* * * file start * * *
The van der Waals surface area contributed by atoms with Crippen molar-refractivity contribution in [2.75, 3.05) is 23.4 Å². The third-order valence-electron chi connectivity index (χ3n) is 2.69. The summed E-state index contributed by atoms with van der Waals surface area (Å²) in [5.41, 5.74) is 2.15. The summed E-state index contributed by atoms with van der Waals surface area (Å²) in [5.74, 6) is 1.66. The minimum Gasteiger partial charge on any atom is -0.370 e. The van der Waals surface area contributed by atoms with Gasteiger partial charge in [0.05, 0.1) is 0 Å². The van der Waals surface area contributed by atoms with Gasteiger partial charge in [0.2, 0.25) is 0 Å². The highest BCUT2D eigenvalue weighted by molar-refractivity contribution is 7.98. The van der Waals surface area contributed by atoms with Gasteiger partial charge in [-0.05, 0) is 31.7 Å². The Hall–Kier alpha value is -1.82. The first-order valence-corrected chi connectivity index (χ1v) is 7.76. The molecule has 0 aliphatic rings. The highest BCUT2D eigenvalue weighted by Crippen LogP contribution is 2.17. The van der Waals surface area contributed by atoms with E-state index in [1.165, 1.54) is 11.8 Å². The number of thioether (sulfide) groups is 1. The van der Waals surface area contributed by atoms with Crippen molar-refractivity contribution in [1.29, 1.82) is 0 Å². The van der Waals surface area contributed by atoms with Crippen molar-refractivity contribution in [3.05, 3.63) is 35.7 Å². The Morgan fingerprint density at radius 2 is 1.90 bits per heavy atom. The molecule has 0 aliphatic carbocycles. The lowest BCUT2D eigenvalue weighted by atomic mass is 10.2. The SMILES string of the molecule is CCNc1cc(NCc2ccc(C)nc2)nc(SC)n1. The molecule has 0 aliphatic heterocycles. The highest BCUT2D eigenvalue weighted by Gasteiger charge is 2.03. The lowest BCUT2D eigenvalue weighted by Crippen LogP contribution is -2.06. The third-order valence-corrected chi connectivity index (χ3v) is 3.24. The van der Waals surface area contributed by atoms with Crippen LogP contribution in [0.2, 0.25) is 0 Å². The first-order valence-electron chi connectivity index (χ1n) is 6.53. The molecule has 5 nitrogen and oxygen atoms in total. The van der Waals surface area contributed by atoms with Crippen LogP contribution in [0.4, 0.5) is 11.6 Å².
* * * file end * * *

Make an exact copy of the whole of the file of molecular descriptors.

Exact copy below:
The van der Waals surface area contributed by atoms with Crippen molar-refractivity contribution in [2.75, 3.05) is 23.4 Å². The third-order valence-electron chi connectivity index (χ3n) is 2.69. The summed E-state index contributed by atoms with van der Waals surface area (Å²) in [5.41, 5.74) is 2.15. The summed E-state index contributed by atoms with van der Waals surface area (Å²) in [5.74, 6) is 1.66. The minimum Gasteiger partial charge on any atom is -0.370 e. The van der Waals surface area contributed by atoms with Gasteiger partial charge in [0.05, 0.1) is 0 Å². The van der Waals surface area contributed by atoms with Gasteiger partial charge in [0.2, 0.25) is 0 Å². The highest BCUT2D eigenvalue weighted by molar-refractivity contribution is 7.98. The van der Waals surface area contributed by atoms with Gasteiger partial charge in [-0.05, 0) is 31.7 Å². The Hall–Kier alpha value is -1.82. The first-order valence-corrected chi connectivity index (χ1v) is 7.76. The molecule has 0 aliphatic rings. The highest BCUT2D eigenvalue weighted by Crippen LogP contribution is 2.17. The van der Waals surface area contributed by atoms with E-state index in [1.165, 1.54) is 11.8 Å². The number of thioether (sulfide) groups is 1. The van der Waals surface area contributed by atoms with Crippen molar-refractivity contribution in [1.29, 1.82) is 0 Å². The van der Waals surface area contributed by atoms with Crippen molar-refractivity contribution in [3.05, 3.63) is 35.7 Å². The Morgan fingerprint density at radius 2 is 1.90 bits per heavy atom. The molecule has 0 aliphatic carbocycles. The lowest BCUT2D eigenvalue weighted by atomic mass is 10.2. The SMILES string of the molecule is CCNc1cc(NCc2ccc(C)nc2)nc(SC)n1. The molecule has 0 aliphatic heterocycles. The highest BCUT2D eigenvalue weighted by Gasteiger charge is 2.03. The lowest BCUT2D eigenvalue weighted by Crippen LogP contribution is -2.06. The third-order valence-corrected chi connectivity index (χ3v) is 3.24. The van der Waals surface area contributed by atoms with Crippen LogP contribution in [0.2, 0.25) is 0 Å². The first-order valence-electron chi connectivity index (χ1n) is 6.53. The molecule has 5 nitrogen and oxygen atoms in total. The van der Waals surface area contributed by atoms with Crippen LogP contribution in [0.4, 0.5) is 11.6 Å².